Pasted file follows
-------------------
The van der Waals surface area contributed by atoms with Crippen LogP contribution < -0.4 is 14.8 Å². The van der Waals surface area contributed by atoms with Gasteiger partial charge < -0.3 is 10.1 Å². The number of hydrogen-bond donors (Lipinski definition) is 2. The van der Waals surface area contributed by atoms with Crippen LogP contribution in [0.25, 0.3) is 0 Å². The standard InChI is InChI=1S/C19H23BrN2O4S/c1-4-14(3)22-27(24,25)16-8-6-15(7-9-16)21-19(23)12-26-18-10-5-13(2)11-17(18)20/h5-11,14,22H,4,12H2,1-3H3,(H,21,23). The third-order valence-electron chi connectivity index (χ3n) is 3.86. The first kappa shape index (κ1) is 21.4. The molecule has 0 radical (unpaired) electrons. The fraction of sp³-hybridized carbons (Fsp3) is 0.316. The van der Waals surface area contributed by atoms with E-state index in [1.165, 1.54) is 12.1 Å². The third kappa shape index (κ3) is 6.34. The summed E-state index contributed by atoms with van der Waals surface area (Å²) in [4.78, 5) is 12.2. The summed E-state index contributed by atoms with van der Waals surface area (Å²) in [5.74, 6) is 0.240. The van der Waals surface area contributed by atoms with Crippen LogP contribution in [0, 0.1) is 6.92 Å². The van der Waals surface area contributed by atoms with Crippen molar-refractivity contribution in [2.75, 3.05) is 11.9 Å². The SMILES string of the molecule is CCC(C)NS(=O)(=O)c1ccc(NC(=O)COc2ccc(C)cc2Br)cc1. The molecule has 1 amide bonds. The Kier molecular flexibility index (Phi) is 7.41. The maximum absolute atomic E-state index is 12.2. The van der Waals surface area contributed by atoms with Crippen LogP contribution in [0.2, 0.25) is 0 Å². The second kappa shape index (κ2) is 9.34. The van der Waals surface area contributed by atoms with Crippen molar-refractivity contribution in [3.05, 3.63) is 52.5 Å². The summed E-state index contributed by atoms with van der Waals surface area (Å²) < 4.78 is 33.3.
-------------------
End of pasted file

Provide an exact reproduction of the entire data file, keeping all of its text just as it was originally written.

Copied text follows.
The van der Waals surface area contributed by atoms with Crippen LogP contribution < -0.4 is 14.8 Å². The van der Waals surface area contributed by atoms with Gasteiger partial charge < -0.3 is 10.1 Å². The number of hydrogen-bond donors (Lipinski definition) is 2. The van der Waals surface area contributed by atoms with Crippen LogP contribution in [0.25, 0.3) is 0 Å². The standard InChI is InChI=1S/C19H23BrN2O4S/c1-4-14(3)22-27(24,25)16-8-6-15(7-9-16)21-19(23)12-26-18-10-5-13(2)11-17(18)20/h5-11,14,22H,4,12H2,1-3H3,(H,21,23). The third-order valence-electron chi connectivity index (χ3n) is 3.86. The first kappa shape index (κ1) is 21.4. The molecule has 0 radical (unpaired) electrons. The fraction of sp³-hybridized carbons (Fsp3) is 0.316. The van der Waals surface area contributed by atoms with E-state index in [1.165, 1.54) is 12.1 Å². The third kappa shape index (κ3) is 6.34. The summed E-state index contributed by atoms with van der Waals surface area (Å²) in [4.78, 5) is 12.2. The summed E-state index contributed by atoms with van der Waals surface area (Å²) in [5.74, 6) is 0.240. The van der Waals surface area contributed by atoms with Crippen LogP contribution in [0, 0.1) is 6.92 Å². The van der Waals surface area contributed by atoms with Crippen molar-refractivity contribution in [2.75, 3.05) is 11.9 Å². The SMILES string of the molecule is CCC(C)NS(=O)(=O)c1ccc(NC(=O)COc2ccc(C)cc2Br)cc1. The molecule has 1 amide bonds. The Kier molecular flexibility index (Phi) is 7.41. The maximum absolute atomic E-state index is 12.2. The van der Waals surface area contributed by atoms with Crippen LogP contribution in [0.2, 0.25) is 0 Å². The second kappa shape index (κ2) is 9.34. The van der Waals surface area contributed by atoms with Crippen molar-refractivity contribution in [3.05, 3.63) is 52.5 Å². The summed E-state index contributed by atoms with van der Waals surface area (Å²) < 4.78 is 33.3.